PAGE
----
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# Vector field line integrals dependent on path direction

Showing that, unlike line integrals of scalar fields, line integrals over vector fields are path direction dependent. Created by Sal Khan.

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• what's the the difference beteen this video and last 2...why different result?
• In the last video, we took the line integral of a scalar field. To think about this, for every value of x and y in the domain of a scalar field, there exists a point f(x,y) which is a number. Just a number, which we represent as the "height" or 'z' coordinate. Taking enough points on the domain x,y, we will get enough heights or 'z' points to map out a surface. When we take the line integral of a scalar field, we are essentially finding the area under the curtain that is formed by the function z=f(x,y) along the path we choose to take. Here direction does not matter because the area of the curtain is the same, no matter if we go 'forward' or 'reverse'.
This video deals with a totally different animal. We are now taking the line integral of a Vector field. That is to say for every position in space r(t), there exists a vector at that point in space. Not just a number any more as was the case with a scalar field. Now each point in space has a vector at that point determined by the vector field. Now when we take the line integral, we are not calculating the "area under a curtain" because this holds no real meaning when dealing with a vector field. When calculating a line integral along a vector field, we are integrating the component of the vector field that is tangent to the path that we take from one point to another. You may want to separate these two "types" of line integrals in your head, because really they are quite different, with different properties, outcomes, and methods of solving.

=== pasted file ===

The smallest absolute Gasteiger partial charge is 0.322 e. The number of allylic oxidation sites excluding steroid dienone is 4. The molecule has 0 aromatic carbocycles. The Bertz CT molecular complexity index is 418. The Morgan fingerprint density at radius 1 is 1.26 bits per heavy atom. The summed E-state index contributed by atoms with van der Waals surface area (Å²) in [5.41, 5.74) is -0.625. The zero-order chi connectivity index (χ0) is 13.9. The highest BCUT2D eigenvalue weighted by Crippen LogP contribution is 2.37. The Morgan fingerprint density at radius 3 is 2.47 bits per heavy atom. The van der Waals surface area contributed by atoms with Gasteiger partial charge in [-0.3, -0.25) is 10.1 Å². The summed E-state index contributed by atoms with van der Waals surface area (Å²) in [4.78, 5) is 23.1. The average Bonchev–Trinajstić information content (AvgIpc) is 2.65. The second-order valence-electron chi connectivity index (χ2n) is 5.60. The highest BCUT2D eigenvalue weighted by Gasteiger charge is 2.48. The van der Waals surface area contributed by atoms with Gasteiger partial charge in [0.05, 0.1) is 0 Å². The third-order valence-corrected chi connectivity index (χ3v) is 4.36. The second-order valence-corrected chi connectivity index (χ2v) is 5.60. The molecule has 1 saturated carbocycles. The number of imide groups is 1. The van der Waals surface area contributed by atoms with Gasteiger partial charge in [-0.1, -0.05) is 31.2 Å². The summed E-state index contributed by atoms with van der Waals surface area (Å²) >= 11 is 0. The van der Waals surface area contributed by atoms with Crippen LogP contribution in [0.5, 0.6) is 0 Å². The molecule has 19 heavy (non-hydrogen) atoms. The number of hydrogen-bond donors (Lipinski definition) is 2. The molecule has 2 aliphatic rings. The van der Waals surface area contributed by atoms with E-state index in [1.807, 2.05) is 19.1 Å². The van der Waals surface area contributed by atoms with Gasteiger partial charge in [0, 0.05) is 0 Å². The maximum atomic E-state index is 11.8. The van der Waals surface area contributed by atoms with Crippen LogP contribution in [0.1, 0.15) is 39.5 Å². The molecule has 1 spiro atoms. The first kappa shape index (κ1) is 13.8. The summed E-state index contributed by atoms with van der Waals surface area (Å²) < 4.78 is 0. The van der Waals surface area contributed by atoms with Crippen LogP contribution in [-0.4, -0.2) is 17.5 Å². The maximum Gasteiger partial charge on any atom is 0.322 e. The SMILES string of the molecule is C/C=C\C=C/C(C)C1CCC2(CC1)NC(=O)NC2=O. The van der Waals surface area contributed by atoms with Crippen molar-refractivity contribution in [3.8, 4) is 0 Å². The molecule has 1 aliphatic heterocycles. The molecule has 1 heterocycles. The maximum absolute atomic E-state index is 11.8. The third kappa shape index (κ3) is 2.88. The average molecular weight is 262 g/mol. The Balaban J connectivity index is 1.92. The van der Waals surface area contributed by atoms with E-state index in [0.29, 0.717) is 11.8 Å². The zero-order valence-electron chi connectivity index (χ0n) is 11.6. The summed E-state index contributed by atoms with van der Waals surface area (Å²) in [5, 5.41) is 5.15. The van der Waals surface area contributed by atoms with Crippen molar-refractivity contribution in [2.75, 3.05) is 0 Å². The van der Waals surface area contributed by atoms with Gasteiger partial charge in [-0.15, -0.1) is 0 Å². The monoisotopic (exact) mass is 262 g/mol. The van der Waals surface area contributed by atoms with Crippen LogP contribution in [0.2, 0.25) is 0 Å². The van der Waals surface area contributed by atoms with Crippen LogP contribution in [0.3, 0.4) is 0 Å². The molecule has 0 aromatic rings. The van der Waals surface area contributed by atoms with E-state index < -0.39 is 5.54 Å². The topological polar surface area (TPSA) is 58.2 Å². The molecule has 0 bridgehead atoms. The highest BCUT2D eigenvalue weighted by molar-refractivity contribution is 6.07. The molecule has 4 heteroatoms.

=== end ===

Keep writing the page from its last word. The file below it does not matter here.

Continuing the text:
• what is the difference between ds and dr?
• ds is a vector length, and dr is a vector.
• Is it plausible to think of dependence of path direction as swimming with (positive) or against (negative) a current? What do these values really mean?
• I think it would be perfectly acceptable to think of it that way. The rivers' current would be your vector field and you swimming through the current, either against it or with it, would be your position function. I would just refrain from using an actual person in the current and stick to a particle. People come with hydrodynamics, particles, not so much.
• I don't understand why line integrals over scalar fields are path direction independent, even though ones for vector fields are direction dependent. Isn't a scalar simply a vector with a single dimension?
• This is actually a really good question. The main point here is that there is a difference in definition between scalars and vectors. They should be viewed as two different objects. A scalar is just a magnitude (only one value to describe it), there is no direction associated with it. A vector is defined as a magnitude with a direction (you need more than one value to describe it). At the risk of over-simplifying, the idea of direction is not necessary to describe objects in one dimension. You only need magnitude. So since direction never comes into play for scalars, this is why it doesn't matter for line integrals over scalar fields. I would go back and review the definitions (on wikipedia or something) of both scalars and vectors. I'm not sure if this helps or not...

Edit: Maybe the best way to say it is that the 1D case is a very special case. What this video was showing, was the general case. So in general, direction matters very much, but there are special cases where it doesn't (e.g. scalar fields and conservative vector fields).
• So if direction doesn't matter for scalar fields, then how come basic calculus of 1 variable gives negative areas when integrating from b-->a versus a-->b? Basic single variable calculus just has scalars too...